Leveraging Procurement to Grow the Innovation Economy
On the subject of innovation policy, we are fortunate to hear from David Connell. David recently carried out an independent review of the Small Business Research Initiative (SBRI), a cross-government programme to fund, through procurement contracts, the development and trialling of innovative new products and technologies to address unmet public sector needs.
His review (“Leveraging Procurement to Grow the Innovation Economy”) was commissioned by 10 Downing Street and announced by the Prime Minister in a speech to the CBI. It was published in November 2017.
We first asked David what is different about SBRI compared with the better known Innovate UK grant programmes and Treasury funded R&D tax credits?
He explained that there are four important differences.
“First SBRI competitions start with the definition, in functional terms, of a specific unmet public sector need. If the development is successful it is envisaged that the department or agency running the competition will eventually purchase the product, directly or indirectly through prime contractors.
Secondly, SBRI awards are contracts not grants. This means the work is 100% funded against a defined budget and deliverables. Grants and R&D tax credits require some level of match funding and for many start-ups and SMEs, this is simply not available or does not make sense given their business models. As important, a lead customer contract is the best sort of funding any company can have; it focuses R&D on real customer needs, provides endorsement for further customers, investors and partners, and reduces both the breadth and depth of the valley of death.
Third, the amounts involved are enough to take the development to a significant milestone and make a real difference to the business. Competitions are phased to focus funding on the best projects. For projects moving to Phase 2 this typically totals a million pounds over 2 to 3 years.
Finally, the SBRI process is designed to be run using an approach that draws on best practice by private sector corporations for R&D contracts with third parties and by venture capital investors. Unlike many grants, there is no requirement for collaboration, though businesses may subcontract elements of the work. The selection process includes an interview at both Phase 1 and Phase 2, with interview panels comprising both problem owners (e.g. NHS clinical specialists) and people with a business and VC perspective”.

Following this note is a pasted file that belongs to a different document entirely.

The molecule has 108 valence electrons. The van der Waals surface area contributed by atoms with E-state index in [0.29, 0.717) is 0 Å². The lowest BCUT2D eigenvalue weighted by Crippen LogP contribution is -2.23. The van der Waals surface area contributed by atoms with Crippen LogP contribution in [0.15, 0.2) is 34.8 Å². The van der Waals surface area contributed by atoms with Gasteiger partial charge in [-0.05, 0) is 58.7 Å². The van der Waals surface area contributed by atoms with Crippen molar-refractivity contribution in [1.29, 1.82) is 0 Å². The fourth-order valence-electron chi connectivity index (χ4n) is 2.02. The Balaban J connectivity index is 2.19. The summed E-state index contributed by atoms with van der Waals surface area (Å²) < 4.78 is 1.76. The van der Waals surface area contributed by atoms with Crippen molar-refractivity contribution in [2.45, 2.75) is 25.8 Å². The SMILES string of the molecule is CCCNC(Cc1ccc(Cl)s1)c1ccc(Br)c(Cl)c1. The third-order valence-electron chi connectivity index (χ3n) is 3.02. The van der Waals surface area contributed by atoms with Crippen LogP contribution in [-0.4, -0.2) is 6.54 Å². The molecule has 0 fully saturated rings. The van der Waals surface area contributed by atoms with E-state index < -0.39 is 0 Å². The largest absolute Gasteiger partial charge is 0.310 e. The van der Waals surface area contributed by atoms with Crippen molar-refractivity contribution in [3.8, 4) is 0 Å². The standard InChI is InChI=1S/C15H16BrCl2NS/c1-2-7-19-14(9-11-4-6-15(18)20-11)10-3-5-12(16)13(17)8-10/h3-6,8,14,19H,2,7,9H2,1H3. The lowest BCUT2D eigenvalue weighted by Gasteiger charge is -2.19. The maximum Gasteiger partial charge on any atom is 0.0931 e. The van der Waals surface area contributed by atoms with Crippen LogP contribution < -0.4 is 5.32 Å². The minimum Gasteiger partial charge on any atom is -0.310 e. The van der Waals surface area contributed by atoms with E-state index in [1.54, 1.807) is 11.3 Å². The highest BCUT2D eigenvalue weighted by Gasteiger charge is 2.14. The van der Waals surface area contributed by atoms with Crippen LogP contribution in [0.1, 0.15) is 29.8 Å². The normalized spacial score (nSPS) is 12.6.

David has championed SBRI since 2004. Why does he think it is so important?
The evidence shows that many (possibly most) of our most successful STEM based companies, as measured in terms of employment, exports and longevity, owe their early success to lead customer R&D contracts. Few are based on academic research IP and most have been able to use early customer funding to avoid or delay venture capital. This in turn has enabled entrepreneurial founders to retain control and grow a fully rounded business rather than succumbing to investor pressure for an early trade sale.
As start-ups, many of these, ultimately successful, companies were unable to raise venture capital or operated in, what were then, unfashionable technologies or specialised niche markets.
If we are to rebuild our industrial base, it is important that public sector customers play a full part in this success process as lead customer whenever appropriate.
What are your Review’s findings?
The use of procurement to stimulate UK innovation through SBRI has been vigorously supported for over 15 years by industry and professional associations, select committees, entrepreneurs, investors and governments of all colours.
My review shows that well run SBRI programmes can bring significant benefits to the public sector, and be transformative for start-ups and SMEs. Unfortunately, most spending departments have only paid lip service to the many exhortations and targets from Downing Street. Most SBRI programmes have lacked ownership and some 85% of SBRI contracts have been below minimum guidelines – too small to deliver benefits to either the public sector or the companies involved.
My recommendations offer a funding and governance architecture to address this problem.
Copies of publications expanding on these issues can be downloaded from David’s website: <www.davidconnell.org>